Finding gratefulness while helping less fortunate

SANTA FE, N.M. — “If you smile at me, I will understand,
‘Cause that is something everybody everywhere does
In the same language.”
Crosby, Stills, & Nash

To see the pictures breaks your heart, yet somehow their eyes are still twinkling in their leathery faces. Don-you-bot, God, for all my many blessings! Don-you-bot that my home and loved ones have not been destroyed, and I myself left homeless, destitute and bereft. Albeit imperfect, life in America is the best.

I like a nice warm house and cozy bed, and a hot bath. Good food and fresh water. (And, I must humbly admit, so much more, as necessities.)

Even these few basics, though, were all impossible dreams for residents of Nepal, whose cataclysmic earthquake last year tumbled their already impoverished villages and fragile structures into debris. A total of 650,000 homes just disappeared off the earth. Nine thousand human beings were lost. National heritage sites crumbled away. School was out for over a million children.

Then as the people waited for help to come, torrential rains hampered relief efforts.
Little was left. Rubble. People in the rubble. The images are gripping.
A limited edition of signed, hand-printed black and white art photographs chronicling the devastation and horror of the earthquake and its aftermath, and the beauty and resilience of the survivors, were available at a benefit on a recent Saturday evening at the Santa Fe University of Art and Design.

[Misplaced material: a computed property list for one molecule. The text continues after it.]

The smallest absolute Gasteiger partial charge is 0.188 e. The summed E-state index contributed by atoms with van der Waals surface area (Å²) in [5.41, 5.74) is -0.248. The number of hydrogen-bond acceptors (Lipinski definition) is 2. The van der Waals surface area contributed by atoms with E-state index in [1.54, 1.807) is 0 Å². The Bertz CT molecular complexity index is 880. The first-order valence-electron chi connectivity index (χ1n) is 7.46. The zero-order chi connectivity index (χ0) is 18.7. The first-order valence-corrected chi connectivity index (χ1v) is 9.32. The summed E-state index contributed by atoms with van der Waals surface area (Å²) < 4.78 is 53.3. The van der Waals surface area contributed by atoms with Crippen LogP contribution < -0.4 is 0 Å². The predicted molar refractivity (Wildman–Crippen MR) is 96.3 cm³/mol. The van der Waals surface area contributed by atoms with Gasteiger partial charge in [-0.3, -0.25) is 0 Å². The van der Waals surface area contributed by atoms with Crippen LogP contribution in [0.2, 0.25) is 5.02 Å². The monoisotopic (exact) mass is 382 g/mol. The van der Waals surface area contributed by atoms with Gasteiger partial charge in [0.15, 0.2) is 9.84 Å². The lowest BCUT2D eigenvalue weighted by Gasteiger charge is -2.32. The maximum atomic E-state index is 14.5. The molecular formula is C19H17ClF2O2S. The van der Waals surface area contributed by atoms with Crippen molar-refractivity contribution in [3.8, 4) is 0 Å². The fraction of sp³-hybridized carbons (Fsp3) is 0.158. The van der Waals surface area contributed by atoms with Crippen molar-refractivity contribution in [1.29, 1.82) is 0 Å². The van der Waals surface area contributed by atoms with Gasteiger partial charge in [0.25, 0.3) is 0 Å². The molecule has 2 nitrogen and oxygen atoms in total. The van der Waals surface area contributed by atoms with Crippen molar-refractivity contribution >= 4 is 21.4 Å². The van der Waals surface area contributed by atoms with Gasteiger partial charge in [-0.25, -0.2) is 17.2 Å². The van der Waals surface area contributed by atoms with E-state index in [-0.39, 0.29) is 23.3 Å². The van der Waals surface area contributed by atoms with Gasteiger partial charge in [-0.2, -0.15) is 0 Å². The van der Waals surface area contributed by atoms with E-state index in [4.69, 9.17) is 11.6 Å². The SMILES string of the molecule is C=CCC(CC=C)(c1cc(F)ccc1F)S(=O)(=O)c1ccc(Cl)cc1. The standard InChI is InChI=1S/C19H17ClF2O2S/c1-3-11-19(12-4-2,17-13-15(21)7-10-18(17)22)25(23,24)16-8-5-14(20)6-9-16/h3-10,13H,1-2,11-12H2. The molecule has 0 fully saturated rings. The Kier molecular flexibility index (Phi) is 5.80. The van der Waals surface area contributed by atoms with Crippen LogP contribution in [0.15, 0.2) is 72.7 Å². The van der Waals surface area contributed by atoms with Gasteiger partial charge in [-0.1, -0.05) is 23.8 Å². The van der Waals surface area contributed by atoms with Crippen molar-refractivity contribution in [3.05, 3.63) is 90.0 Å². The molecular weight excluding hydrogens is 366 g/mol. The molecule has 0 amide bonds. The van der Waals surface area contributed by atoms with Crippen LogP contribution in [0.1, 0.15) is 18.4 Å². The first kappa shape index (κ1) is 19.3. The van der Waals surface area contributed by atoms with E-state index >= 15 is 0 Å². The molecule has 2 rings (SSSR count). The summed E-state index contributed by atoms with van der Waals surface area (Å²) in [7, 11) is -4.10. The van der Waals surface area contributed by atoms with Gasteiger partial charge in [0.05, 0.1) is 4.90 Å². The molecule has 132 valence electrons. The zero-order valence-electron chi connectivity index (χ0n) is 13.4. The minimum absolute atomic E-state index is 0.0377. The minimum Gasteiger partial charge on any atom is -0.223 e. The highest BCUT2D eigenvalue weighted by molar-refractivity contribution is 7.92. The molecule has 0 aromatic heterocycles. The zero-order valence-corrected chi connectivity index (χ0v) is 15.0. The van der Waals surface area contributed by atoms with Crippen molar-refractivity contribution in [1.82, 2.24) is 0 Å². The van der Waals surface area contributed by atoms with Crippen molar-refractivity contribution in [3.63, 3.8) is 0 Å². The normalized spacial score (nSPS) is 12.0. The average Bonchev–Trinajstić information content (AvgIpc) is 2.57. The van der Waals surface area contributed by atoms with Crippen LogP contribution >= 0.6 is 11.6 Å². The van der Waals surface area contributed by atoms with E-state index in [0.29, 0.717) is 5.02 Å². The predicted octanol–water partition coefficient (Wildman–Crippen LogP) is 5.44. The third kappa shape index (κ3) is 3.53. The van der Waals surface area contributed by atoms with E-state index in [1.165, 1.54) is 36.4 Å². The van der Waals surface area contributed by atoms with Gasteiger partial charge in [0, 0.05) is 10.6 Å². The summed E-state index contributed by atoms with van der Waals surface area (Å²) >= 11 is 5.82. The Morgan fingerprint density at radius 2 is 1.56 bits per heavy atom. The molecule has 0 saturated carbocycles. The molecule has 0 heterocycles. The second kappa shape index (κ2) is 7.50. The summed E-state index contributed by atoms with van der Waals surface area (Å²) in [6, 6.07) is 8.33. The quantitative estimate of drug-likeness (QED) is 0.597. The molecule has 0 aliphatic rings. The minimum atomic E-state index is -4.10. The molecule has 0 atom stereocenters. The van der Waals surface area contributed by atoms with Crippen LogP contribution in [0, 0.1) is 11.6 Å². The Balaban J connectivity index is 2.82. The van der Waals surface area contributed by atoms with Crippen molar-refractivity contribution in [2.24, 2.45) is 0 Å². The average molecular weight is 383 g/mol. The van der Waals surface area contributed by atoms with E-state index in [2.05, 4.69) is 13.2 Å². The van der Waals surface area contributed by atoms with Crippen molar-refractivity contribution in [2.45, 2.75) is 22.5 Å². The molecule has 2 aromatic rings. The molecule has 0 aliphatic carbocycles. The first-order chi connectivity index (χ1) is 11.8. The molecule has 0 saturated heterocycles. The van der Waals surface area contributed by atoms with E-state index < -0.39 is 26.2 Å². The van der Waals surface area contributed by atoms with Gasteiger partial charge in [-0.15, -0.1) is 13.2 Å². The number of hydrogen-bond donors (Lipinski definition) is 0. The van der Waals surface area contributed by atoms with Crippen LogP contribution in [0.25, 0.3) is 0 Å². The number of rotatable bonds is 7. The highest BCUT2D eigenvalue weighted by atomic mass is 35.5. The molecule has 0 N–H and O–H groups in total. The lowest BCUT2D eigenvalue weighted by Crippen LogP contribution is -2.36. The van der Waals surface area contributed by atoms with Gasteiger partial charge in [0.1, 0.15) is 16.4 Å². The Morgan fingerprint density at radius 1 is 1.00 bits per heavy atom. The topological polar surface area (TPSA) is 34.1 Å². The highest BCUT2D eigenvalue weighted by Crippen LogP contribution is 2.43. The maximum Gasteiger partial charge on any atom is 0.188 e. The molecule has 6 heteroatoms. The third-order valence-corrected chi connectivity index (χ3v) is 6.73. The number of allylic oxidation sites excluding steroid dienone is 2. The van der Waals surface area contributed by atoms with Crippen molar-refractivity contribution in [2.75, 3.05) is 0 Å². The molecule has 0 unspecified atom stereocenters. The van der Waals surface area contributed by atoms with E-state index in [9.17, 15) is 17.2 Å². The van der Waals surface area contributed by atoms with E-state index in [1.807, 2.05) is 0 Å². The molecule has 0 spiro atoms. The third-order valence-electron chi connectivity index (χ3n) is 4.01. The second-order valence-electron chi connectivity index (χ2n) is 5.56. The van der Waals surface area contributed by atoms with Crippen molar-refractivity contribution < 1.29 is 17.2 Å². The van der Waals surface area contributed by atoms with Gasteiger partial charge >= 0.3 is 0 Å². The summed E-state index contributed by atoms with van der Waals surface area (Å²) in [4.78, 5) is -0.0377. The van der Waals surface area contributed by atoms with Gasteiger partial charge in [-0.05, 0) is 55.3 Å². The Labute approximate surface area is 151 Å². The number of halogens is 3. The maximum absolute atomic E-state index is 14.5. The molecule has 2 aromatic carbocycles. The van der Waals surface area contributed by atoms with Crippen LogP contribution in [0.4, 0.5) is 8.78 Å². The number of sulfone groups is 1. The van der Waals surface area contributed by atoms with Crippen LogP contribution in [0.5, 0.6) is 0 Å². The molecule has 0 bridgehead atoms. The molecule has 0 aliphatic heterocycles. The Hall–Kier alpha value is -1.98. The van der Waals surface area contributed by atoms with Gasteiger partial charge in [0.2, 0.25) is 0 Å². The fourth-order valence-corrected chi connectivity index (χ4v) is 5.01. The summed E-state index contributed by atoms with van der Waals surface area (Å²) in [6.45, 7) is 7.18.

On one side of the room, photos of the effects of the Nepalese earthquake; on the other, images of the Syrian refugee crisis. Prior to the war, Syria was somewhat stable and 99 percent literate. Today, it’s in chaos, and half of the refugees exiting Syria are children.
Two hundred people attended the auction for The dZi Foundation, which is raising funds in Santa Fe by blending art with critical social issues. Middle Eastern friends of the board prepared delicious appetizers like homemade potstickers and hummus with crudités, as the crowd mingled among the moving and inspiring images.

Guests spent $40,000 buying the photographs, generating desperately needed money that will be used to rebuild The Himalayan Primary School in Sotang Nepal, and also to fund a program of the United Nations High Commissioner for Refugees, “No Lost Generation,” which aims to provide education for Syrian refugee children in the region. Also, counseling and social support will be provided for those suffering from trauma and social dislocation – well, who wouldn’t be?
Compassion for this people’s tragedy is overwhelming, and gratitude for our own blessings intense. Don-you-bot means thank you in Nepalese.

Ashley Margetson has a BA in English from UCLA, is a senior real estate broker with Sotheby’s International Realty and has a finger on the pulse of philanthropic activities in Santa Fe. To tell us about an upcoming event, email apm@ashleymargetson.com.

Photographer Tom Kelly and his wife, Carol.

Mayor Javier Gonzales accompanies Rachel Kelly.

Jim Novak, founder of the dZi Foundation, with Tim Van Camp.

Nancy Meem Wirth attends a benefit at the Santa Fe University of Art and Design.

 

 

Leave a Reply

Your email address will not be published.